What to do if my child does not want to eat?

The feeding of the children is a subject that always worries and, when we are fathers or mothers, we have a thousand and one doubts about it. The dreaded food phases come when the child does not want to eat vegetables, just wants to eat meat or rejects any food we offer. And one of the problems that parents face during a certain period is when the child does not want to eat anything .

It means a time of stress for parents because, even if we offer certain foods, the child does not want them. They just want to take a small amount of food, cookies or a piece of bread. The most frequent doubts arrive at this moment: will any nutrient be missing? Am I doing something wrong? Do I give him a cookie before he goes hungry? The answer to these questions is simpler than it seems, according to nutritionist Sara Jiménez .

 

THE MOST FREQUENT DOUBTS ARRIVE AT THIS MOMENT: WILL ANY NUTRIENT BE LACKING? AM I DOING SOMETHING WRONG?

My son does not eat, should I force him to eat?

The first thing we should do is not to panic because the little one does not want to eat. Absolutely nothing happens if you don’t eat one morning. We must not stop offering food for the simple fact that the child does not want to take it. The most appropriate thing would be to sit it at the table, offer the food and decide if you want to drink it or not. What we should not do is offer you another insane alternative so that you do not go hungry because, normally, that alternative is based on sugar, refined flours and poor quality fats, that is, cookies, pastries, worms, french fries, etc …

We should not offer this type of products as an alternative to the main meal because the child will associate that not eating at noon means a candy or snack as compensation, and this further complicates this phase of little eating.

When we talk about offering food, it is understood to put the plate in front of him and that he himself decides what amount he wants to drink. We should never force to eat for several reasons. The first one is because the child will take the food as an obligation, will not enjoy it and will create a feeling of anxiety and frustration quite alarming in the future, which could trigger a stormy relationship with food.

The second reason why we should not force a child to eat (or anyone else) is because the signal of innate satiety that children have is deactivated. Adults do not know when a child is satiated or when he is hungry ; This, only the child can know. Just imagine ourselves at lunchtime and that they are forcing us to eat (even putting the spoon in our mouths), even if we have no appetite. It would be something horrible and cause us anxiety. The same goes for children. We must not force them to eat. Children really know when they have to stop eating or when they don’t want to.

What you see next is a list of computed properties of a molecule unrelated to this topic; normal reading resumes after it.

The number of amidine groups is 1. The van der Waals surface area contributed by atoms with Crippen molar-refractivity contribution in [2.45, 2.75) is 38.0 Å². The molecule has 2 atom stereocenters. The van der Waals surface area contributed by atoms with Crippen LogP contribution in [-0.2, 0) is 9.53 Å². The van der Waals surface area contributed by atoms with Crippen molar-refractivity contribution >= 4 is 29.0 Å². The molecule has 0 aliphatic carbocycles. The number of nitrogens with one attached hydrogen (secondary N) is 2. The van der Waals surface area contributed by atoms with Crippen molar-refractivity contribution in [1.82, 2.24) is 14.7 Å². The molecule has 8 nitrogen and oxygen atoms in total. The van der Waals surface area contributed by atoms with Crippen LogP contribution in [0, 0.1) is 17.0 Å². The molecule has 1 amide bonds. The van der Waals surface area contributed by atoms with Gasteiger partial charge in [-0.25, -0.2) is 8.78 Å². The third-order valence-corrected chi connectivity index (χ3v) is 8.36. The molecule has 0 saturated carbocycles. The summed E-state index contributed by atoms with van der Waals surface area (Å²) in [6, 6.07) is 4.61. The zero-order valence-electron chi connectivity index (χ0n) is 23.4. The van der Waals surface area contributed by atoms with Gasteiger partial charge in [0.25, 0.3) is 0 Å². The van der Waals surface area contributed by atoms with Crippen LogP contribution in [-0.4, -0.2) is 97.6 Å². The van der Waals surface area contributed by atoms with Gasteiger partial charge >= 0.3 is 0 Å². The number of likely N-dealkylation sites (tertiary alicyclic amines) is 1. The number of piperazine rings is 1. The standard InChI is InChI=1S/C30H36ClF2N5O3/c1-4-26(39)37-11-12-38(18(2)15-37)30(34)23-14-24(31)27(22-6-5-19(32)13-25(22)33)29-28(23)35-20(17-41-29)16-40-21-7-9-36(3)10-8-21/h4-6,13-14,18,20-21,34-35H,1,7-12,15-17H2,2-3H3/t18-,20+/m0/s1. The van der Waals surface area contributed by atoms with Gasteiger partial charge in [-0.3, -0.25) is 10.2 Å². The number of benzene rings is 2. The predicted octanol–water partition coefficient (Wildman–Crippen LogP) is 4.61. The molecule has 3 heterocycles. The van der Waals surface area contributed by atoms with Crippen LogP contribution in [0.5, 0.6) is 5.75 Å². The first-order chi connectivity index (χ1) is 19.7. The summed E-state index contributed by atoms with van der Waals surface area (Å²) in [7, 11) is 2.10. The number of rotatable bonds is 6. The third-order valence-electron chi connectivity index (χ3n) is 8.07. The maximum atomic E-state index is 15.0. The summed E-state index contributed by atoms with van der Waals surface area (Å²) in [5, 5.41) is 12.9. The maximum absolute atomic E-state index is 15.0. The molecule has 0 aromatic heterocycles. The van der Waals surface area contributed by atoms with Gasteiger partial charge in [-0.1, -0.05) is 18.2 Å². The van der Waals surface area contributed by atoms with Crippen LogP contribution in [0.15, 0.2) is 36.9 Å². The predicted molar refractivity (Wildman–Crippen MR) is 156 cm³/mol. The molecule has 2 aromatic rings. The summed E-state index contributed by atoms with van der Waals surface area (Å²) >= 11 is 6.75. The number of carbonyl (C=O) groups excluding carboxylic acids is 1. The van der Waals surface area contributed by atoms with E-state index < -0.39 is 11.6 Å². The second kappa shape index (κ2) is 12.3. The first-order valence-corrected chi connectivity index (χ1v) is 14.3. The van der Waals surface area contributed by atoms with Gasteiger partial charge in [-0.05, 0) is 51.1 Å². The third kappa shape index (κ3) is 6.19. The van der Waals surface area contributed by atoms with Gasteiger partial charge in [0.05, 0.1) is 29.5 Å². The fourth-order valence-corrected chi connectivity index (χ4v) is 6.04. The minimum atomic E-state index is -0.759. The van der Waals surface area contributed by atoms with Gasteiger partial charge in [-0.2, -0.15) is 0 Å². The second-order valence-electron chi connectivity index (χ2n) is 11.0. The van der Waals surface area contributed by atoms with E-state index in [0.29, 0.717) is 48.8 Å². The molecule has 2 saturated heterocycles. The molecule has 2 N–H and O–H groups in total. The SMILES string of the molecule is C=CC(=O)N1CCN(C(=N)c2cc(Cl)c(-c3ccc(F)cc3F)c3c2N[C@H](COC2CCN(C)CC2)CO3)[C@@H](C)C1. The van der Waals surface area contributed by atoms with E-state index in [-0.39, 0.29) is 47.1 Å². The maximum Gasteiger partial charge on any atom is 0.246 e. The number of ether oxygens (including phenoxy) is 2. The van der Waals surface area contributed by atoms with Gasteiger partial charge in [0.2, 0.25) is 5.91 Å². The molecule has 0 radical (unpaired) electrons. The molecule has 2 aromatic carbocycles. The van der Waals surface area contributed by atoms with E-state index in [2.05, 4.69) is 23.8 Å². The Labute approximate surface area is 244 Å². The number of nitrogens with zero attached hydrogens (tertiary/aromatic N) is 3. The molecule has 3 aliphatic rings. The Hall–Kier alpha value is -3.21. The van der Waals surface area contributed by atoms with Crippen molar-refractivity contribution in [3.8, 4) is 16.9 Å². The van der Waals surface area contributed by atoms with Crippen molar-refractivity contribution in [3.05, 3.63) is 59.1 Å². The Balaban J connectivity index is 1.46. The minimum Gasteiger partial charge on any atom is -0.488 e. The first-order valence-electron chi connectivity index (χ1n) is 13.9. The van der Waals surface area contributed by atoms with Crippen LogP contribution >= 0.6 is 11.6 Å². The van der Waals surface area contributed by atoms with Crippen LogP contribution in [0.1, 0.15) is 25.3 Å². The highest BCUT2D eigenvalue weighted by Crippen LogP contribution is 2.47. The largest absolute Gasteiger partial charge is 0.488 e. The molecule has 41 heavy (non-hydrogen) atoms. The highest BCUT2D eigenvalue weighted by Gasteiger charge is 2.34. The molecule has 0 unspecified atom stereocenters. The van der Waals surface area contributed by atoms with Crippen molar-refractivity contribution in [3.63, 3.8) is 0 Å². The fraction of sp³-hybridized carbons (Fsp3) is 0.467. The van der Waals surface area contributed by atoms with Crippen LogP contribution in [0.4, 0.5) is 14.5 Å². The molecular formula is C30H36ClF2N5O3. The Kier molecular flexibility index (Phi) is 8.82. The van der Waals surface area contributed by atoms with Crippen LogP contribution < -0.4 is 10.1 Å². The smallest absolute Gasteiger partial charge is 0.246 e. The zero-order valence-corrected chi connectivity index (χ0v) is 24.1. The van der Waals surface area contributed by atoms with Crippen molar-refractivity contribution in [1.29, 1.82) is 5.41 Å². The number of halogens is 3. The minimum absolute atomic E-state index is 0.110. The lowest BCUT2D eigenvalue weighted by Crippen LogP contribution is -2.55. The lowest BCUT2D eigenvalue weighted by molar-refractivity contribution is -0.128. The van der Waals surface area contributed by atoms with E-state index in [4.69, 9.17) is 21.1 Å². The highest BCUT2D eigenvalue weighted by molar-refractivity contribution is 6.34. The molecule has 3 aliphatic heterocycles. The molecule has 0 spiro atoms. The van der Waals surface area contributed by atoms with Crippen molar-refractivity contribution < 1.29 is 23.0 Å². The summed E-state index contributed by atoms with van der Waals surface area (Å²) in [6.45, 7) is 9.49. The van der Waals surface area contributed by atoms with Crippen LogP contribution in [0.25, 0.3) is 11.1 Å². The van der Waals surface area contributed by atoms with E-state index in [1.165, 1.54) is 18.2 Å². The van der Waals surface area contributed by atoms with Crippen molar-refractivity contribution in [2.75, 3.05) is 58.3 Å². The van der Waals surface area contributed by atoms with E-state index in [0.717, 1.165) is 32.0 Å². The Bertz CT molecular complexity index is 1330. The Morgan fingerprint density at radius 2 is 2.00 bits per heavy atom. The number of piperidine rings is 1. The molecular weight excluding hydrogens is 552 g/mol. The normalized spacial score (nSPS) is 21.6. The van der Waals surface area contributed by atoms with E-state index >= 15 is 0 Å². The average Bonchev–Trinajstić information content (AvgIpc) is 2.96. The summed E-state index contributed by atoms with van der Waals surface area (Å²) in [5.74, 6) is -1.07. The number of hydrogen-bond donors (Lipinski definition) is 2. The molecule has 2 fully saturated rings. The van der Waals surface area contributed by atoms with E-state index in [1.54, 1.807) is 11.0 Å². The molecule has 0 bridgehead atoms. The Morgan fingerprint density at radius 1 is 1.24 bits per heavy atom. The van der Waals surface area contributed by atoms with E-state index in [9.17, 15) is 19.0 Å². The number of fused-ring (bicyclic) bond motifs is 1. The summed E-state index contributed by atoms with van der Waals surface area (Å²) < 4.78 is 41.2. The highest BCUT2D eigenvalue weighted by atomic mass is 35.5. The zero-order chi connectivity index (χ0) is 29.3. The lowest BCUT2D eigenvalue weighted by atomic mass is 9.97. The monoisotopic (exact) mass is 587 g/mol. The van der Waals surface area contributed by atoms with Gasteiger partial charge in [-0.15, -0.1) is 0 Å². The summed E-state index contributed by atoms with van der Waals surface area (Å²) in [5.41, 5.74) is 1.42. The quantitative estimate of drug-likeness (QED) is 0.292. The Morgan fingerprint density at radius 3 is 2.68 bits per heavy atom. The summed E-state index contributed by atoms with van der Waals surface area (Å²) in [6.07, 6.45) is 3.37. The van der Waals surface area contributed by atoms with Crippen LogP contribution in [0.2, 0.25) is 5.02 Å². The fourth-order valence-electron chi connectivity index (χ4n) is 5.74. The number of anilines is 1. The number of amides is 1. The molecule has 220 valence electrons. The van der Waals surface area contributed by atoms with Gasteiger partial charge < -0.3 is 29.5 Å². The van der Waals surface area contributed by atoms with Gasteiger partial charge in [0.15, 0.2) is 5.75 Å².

Is it good to reward you when you eat?

If we get the child to eat some food, we should not reward him with sweets or gifts because he will always associate it with something material , pastries or processed products, and eat only thinking about the reward he will have later. At home you should always have healthy options because, if the child does not want to eat the main course, he can take something healthy as an alternative, but not as a gift (as is a pastry). For example, if you do not want to take a plate of lentils, you have the option of taking a fruit salad.

It is also very important to practice by example at home. Children are real sponges to learn and repeat everything you see at home. It makes no sense to pretend that the child eats some green beans if we are eating a hamburger. The food must be the same for all family members.

Create an attractive menu for your child

In these phases of lack of appetite or temper tantrums, it is essential to prepare the child appetizing food and get attention. Here, our imagination is fundamental. It is not the same to present a plate of boiled broccoli, as is, to present a plate of broccoli by drawing a smiling face. These are creative and healthy dishes that will catch the child’s attention and increase the chances of eating.

And first of all, it must be clear that it is a transitory phase, just as there are the phases of tantrums, for example.

We must have the most patients and always have healthy options at the table to offer the child. If the child plays and looks happy, there is nothing to worry about, he is healthy. Even so, if this worries us, the right and ideal thing is to go to a dietitian-nutritionist who values ​​the situation and provides quality advice for this phase.

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